This course explores how American spiritual communities have produced radical social change and alternative visions for the future. Subjects include nineteenth-century Black prophets and abolitionism; Spiritualists and women’s suffrage; Latinx Catholics and labor activism; Black churches, Jewish liberals, and the Civil Rights movement; Native traditionalists and the Red Power movement; Mormon feminists and the ERA; radical Catholics and the anti-nuclear movement; the new religious left and LGBTQ rights; practitioners of green spirituality and the climate crisis; and spiritual-but-not-religious folks and the Black Lives Matter movement. As part of a class podcast project, students will also interview contemporary activists.
My research on RLDS and LDS feminists led me to think more broadly about what historian Dan McKanan has termed an “American radical tradition.” This tradition has informed currents of religious and spiritual life, as well as progressive politics, in the United States at least since the early nineteenth century. My course offers a lineage for this American radical tradition.
This course investigates case studies from Hinduism, Christianity, and Islam that illustrate or complicate prevailing theories of globalization. With a historical focus that begins in the 1970s, we’ll encounter diverse peoples like a hugging Hindu saint in India who advocates for female empowerment, Congolese charismatic Christians worshipping in once empty London cathedrals, and Chicago Muslims who sell Halal meat at an eco-food cooperative. We’ll discuss subjects like globalization and localized violence in Hindu India, transnational sex politics in Christian Uganda, and cosmopolitanism in Muslim Mauritania. Together we’ll analyze how religions shape and have been shaped by the larger cultural, political, and economic processes that scholars call globalization. (Versions taught fall 2018, fall 2015.)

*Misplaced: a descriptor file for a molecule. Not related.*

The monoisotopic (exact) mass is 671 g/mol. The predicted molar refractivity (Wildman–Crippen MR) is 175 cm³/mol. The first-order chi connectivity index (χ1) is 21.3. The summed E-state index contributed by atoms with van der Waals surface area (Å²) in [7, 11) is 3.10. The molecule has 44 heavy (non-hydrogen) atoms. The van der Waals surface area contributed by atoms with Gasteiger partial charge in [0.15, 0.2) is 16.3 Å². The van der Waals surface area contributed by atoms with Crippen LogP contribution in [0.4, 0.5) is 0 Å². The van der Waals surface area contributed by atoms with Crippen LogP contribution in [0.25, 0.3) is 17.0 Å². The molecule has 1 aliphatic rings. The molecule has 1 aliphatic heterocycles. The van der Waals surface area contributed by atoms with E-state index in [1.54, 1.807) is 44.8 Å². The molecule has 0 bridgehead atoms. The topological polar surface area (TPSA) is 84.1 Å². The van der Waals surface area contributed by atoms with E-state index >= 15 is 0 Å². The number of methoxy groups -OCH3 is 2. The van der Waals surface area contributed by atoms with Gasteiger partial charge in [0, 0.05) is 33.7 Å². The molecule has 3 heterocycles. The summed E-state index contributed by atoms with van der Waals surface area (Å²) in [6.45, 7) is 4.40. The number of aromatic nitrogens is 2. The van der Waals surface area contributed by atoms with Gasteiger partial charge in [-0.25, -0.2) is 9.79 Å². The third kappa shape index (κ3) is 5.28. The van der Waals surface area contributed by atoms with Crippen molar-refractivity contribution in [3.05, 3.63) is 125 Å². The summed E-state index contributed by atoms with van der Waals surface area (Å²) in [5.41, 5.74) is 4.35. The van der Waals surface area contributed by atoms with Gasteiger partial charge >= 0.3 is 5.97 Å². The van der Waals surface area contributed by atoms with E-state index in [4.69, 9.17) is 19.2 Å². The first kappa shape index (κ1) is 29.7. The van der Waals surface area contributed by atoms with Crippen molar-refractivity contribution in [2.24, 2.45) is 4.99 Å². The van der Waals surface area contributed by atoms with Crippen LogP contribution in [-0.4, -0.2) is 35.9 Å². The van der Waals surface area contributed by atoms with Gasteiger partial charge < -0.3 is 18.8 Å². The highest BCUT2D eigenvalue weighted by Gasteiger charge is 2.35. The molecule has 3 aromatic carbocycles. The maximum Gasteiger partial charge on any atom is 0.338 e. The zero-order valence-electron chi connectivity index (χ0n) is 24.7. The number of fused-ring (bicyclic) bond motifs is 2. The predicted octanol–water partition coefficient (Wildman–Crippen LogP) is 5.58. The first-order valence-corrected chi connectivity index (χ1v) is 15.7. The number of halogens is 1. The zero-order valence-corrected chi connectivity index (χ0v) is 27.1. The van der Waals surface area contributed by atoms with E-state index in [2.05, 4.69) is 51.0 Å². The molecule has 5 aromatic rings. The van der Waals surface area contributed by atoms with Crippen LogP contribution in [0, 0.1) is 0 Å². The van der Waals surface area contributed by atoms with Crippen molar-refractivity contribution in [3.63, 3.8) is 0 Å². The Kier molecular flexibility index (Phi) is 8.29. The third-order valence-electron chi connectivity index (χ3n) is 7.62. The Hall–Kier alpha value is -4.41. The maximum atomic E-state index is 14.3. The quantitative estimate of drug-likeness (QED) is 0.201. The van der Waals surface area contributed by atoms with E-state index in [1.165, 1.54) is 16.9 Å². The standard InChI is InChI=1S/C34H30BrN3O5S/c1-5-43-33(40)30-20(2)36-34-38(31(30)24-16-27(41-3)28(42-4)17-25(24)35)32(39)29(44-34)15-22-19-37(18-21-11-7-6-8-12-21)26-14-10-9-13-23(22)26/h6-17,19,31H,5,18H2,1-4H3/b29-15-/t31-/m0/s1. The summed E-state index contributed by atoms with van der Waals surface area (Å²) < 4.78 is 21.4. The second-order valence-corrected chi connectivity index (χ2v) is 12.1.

Springing from my research on the globalization of Mormonism in India and the Philippines, I designed this course to acquaint students with the wider scholarly literature, theories, and debates within the study of globalization and religion.
Mormonism has gone from a religion of a few families to a global family of small sects and large denominations. This course explores the diversity of contemporary and historical Mormonisms. Topics for discussion include the creation of new scriptures; conflict between church and state; the dynamics of religious schism; temple spaces and the politics of secrecy; constructions of race, gender, and sexuality; missions and evangelism; modern pilgrimage; and the globalization of modern Mormonisms. In addition, students will conduct oral histories with various Mormons, including women ordained within a progressive Mormon church. (Versions taught spring 2020, spring 2018, spring 2016, spring 2014, fall 2011, fall 2010.)
The study of Mormonism can become an insular affair, and I wanted to design a course that showed how Mormon studies could reflect wider academic concerns. Like in my co-authored book Mormonism: The Basics, this course highlights how young religions diversify over time, and how multiple Mormonisms came to embody trends familiar in other religious communities (Americanization, conflicts over gender and sexuality, shifting constructions of race, settler-colonial dynamics, the strains of globalization, church-state tensions, etc.).